Not the walk we planned

Yesterday we’d planned to go for a walk as part of the 45-minute project. Carolyn spotted a lovely-looking walk just west of Stirling, around the North Third Reservoir.

When we got there, it was indeed lovely – but it was also very wet indeed!

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Megan and the rest sensibly elected to stay in the car. In the ten seconds it took me to get this photo my jeans got soaked.

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The rain radar showed there was no prospect of it letting up.

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So instead we used our Historic Scotland membership and visited Stirling Castle. In the Great Hall at the moment is the Great Tapestry of Scotland.

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This is quite some tapestry – 160 panels telling the history of Scotland from 450mya to present day, all stitched by local groups over the last four years. There were lots of beautiful details, and as a whole it told the story really well – I certainly learnt a few things!

The River Carron

The Forty-Five Minute Project is not dead! On 28th December we went for a walk past the Kelpies and up the Carron River.

The Kelpies were looking particularly awesome on this chilly sunny day. It was great to get out!

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First stop was this pond near the Kelpies, which had iced over – hard to resist walking on water, and collecting sheets of ice!

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Aidan loved the cold, but Megan wasn’t quite so keen.

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This year-old swan was just standing on the ice sunning itself. We tried not to disturb it as we went past, but it decided to move over anyway.

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As well as the river, we walked through a community woodland which had some interesting features. This human sundial was very clever – the equation of time is handled by a platform with month names – stand on the current month, and your shadow indicates the actual correct time! There are separate hour markers for summer and winter time. It was bang-on!

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This sculpture / barbecue area commemorating the ironworks was also very impressive. I particularly appreciated the clever construction. Aidan and Megan are re-enacting the crucible scene on the plaque.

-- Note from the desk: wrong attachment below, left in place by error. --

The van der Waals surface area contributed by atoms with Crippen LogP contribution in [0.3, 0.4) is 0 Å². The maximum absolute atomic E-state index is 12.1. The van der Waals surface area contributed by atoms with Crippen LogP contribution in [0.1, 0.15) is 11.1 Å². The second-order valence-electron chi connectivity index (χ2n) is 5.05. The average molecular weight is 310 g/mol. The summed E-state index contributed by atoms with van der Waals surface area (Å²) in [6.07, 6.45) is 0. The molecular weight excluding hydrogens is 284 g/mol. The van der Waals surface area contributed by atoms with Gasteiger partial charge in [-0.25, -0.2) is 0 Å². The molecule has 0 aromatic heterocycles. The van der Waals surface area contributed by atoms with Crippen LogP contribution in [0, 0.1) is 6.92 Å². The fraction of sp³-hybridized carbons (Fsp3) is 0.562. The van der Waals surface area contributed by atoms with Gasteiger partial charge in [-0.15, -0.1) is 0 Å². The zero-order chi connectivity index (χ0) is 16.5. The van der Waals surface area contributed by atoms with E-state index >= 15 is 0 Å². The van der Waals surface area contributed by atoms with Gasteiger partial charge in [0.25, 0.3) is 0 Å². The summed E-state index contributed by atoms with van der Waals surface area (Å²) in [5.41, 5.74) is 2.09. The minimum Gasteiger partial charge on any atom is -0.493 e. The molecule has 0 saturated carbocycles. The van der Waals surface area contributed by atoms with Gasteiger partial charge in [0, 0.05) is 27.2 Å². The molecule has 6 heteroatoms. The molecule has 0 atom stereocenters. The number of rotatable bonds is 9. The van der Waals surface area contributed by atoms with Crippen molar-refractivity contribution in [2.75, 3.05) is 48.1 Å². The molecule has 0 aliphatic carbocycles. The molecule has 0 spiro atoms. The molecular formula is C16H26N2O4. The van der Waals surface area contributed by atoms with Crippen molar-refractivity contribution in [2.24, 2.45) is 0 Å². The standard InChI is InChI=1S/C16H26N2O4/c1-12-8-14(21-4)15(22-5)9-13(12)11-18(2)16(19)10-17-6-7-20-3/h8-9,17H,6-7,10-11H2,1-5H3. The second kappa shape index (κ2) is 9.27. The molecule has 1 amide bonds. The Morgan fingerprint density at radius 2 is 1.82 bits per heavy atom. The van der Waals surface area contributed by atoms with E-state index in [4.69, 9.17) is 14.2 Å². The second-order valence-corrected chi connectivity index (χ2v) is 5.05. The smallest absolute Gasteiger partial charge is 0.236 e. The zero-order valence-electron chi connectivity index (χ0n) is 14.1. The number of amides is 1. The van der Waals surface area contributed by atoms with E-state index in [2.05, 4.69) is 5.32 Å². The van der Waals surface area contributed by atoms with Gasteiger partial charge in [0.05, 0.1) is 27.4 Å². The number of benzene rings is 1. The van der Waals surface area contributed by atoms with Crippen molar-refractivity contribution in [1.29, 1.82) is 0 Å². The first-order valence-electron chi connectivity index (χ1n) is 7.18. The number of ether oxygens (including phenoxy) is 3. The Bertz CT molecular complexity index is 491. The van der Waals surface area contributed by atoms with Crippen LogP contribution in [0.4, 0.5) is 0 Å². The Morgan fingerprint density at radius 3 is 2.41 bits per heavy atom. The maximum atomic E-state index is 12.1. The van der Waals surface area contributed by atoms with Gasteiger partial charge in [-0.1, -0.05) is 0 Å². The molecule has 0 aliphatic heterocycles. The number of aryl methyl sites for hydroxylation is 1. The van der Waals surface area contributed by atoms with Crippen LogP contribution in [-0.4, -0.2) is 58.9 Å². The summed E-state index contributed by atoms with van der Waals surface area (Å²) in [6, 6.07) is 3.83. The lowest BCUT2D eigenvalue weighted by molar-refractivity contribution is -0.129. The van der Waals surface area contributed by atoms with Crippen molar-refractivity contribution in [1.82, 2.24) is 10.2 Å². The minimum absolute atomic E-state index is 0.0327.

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A wonderful winter walk. Thank you Falkirk Council, Abbotshaugh and Langlees Community Woodlands, and the Helix!

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Helix Park, Falkirk

A couple of weeks ago the whole of Falkirk was very excited by the launch (at last!) of the new Helix Park. We finally managed to visit today, and it was splendid! It’s very popular. You’re supposed to walk or cycle via the Helix paths, a network of paths covering the whole of Falkirk, but it was a bit far for us today so we drove. Aidan and Megan did cycle once we got there though!

The canal end isn’t finished yet so we couldn’t get close to the Kelpies, but they were impressive enough from a distance. Two things that are finished are the Great Lawn (looking forward to concerts here – the stage and amphitheatre-style wall are very promising indeed) and the Lagoon – complete with kiosk on one side and beach on the other:

By the kiosk is a fountain of a type which attracts children of all ages – Megan soaked herself, Aidan and Daddy went through the middle without getting (very) wet, and Mummy stayed at the side and drank tea!

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We loved this spiral path in one corner.

We’ll definitely be back – possibly with roller skates!

Black Loch, Limerigg

Today we visited a loch called Black Loch, the scenery there was beautiful –  we never even knew we had such lovely scenery so close to home. The walk itself  was 1.25km/0.8miles and 20-30 minutes long – though we decided to go back the way we came, instead of walking along the road. It was about a 20 minute drive from home, pretty much south of Shieldhill.

We started at Limerigg Primary School, we walked along the Lochside road up to a small path. We then walked beside the loch beside marshy area which used to be forested, then we turned off the path that went round the loch. We walked by a small marshy forest for a while, then we reached the road. Then we turned back and trampled through the forest. I came out a little later then the others. Then we went back by the loch.